Do you show how you’d like to touched, stroked? I didn’t. I played ‘good girl’ and went along, too sacred to say anything, and also because I didn’t know how to ask for what I wanted and, more to the point, could I ask for what I wanted?
Underpinning all those questions is this … what is it I didn’t want to feel by asking for what I wanted?
I’ll tell you. I didn’t want to feel embarrassed, ashamed, rejected by the other or abandoned and worthlessness.
Now they might sound like heavy duty words; we are at the core now, the core of emotion of what is driving your relationship with you as woman and your relationship with your Yoni. Is it fear or love? Is it your dear inner child that is at the wheel driving your bus through life, or is it the woman?
I have come to learn that when I approach sex (and really this can apply to life) slowly and gradually, coming home to me first and foremost, whether with my partner or me on my own, my body relaxes and more pleasure occurs.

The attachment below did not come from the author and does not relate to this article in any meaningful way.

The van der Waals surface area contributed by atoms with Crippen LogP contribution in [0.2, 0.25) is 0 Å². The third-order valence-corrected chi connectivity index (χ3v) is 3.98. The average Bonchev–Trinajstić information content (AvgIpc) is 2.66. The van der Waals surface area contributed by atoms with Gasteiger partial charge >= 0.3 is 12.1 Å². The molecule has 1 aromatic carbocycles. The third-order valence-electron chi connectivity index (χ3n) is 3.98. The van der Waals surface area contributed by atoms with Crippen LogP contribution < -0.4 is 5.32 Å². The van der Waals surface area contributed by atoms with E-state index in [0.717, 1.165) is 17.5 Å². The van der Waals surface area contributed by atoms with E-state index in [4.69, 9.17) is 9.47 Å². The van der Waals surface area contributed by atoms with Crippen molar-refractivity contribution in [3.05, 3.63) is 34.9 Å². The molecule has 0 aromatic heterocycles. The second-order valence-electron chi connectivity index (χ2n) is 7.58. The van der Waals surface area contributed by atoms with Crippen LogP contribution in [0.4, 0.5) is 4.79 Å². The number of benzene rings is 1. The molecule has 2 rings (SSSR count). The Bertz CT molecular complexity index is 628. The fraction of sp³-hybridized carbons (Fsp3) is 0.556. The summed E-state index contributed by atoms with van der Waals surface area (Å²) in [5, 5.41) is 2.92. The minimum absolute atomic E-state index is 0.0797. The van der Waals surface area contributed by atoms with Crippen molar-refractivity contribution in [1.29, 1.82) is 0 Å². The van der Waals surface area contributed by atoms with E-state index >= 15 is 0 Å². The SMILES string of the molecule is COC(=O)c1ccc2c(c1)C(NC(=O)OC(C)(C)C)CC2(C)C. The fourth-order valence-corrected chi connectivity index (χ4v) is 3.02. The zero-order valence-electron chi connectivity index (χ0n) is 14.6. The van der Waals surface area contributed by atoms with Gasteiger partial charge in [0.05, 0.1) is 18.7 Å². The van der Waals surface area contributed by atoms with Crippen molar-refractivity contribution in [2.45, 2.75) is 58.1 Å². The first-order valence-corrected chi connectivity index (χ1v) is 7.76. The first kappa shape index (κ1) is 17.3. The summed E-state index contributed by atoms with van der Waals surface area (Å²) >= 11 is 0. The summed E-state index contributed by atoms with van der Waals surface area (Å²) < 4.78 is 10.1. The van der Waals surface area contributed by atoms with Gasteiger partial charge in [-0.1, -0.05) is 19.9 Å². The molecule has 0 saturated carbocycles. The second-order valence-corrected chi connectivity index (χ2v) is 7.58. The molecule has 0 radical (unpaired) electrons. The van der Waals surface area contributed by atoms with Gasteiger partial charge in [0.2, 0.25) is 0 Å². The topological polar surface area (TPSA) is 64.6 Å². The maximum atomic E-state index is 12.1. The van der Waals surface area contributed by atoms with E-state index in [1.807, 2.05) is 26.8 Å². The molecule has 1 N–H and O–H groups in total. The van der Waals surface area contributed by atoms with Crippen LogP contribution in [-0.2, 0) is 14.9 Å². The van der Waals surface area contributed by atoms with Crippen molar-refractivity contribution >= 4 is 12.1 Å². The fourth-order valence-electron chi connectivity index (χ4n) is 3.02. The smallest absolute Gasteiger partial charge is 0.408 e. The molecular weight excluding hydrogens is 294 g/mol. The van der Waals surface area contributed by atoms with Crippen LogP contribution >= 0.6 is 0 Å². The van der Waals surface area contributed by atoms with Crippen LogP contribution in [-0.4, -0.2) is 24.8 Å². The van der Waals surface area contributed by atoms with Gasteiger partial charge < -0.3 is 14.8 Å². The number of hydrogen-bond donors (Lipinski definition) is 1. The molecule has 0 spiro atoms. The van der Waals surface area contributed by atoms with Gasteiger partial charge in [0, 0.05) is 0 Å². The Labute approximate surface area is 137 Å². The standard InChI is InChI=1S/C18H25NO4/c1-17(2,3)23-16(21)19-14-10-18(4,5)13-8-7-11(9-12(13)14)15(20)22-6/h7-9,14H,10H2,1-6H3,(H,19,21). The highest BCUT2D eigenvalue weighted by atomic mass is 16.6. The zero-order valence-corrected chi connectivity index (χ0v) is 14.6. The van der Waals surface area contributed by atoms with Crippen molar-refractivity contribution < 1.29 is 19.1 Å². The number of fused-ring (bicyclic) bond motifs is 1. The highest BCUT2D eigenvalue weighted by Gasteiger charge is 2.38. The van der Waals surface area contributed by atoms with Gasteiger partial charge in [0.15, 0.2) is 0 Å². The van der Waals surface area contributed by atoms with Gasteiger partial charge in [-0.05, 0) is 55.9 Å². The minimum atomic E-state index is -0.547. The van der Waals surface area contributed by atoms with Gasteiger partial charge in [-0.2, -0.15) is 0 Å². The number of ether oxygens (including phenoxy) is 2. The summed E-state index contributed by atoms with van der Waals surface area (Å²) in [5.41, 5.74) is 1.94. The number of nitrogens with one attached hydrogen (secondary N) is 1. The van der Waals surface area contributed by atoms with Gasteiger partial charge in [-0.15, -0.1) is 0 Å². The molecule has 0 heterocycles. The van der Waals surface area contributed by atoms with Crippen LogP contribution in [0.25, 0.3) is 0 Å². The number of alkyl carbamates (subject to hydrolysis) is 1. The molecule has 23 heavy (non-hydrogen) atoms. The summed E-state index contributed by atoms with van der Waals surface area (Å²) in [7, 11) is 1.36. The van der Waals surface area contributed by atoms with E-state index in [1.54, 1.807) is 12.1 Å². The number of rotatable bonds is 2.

So, this is our job as a woman; to come in and look after this soul, to let her know she is safe, so loveable and that she has done nothing wrong; she’s beautiful and perfect, exactly as she is.
Only when your body and your dear inner child feels safe will your body begin to relax. Feelings and sensations will arise. We cannot experience and feel pleasure or any other feeling while we are in a state of fear and contraction. If you feel numb, check out, your mind is racing, or you feel paralysed and going through the motions, this tells me – your body is feeling scared.
This is not about thinking our feeling of fear away or distracting ourselves as this only creates more fear and disconnection. As a result, we fall into a cycle, a loop in our mind.
Exploring your own Yoni
I invite you to bring the beautiful qualities of curiosity, innocence and compassion along on your journey and do whatever you’d like to do to make a date with you.
To explore your woman’s body from a place of childlike innocence and curiosity, find a mirror and if you’ve done this before … sloooooow the experience down, Beauty. Your mind may say “ah I’ve done that before”, but you’re a different person now. Let’s get curious about what occurs for you now.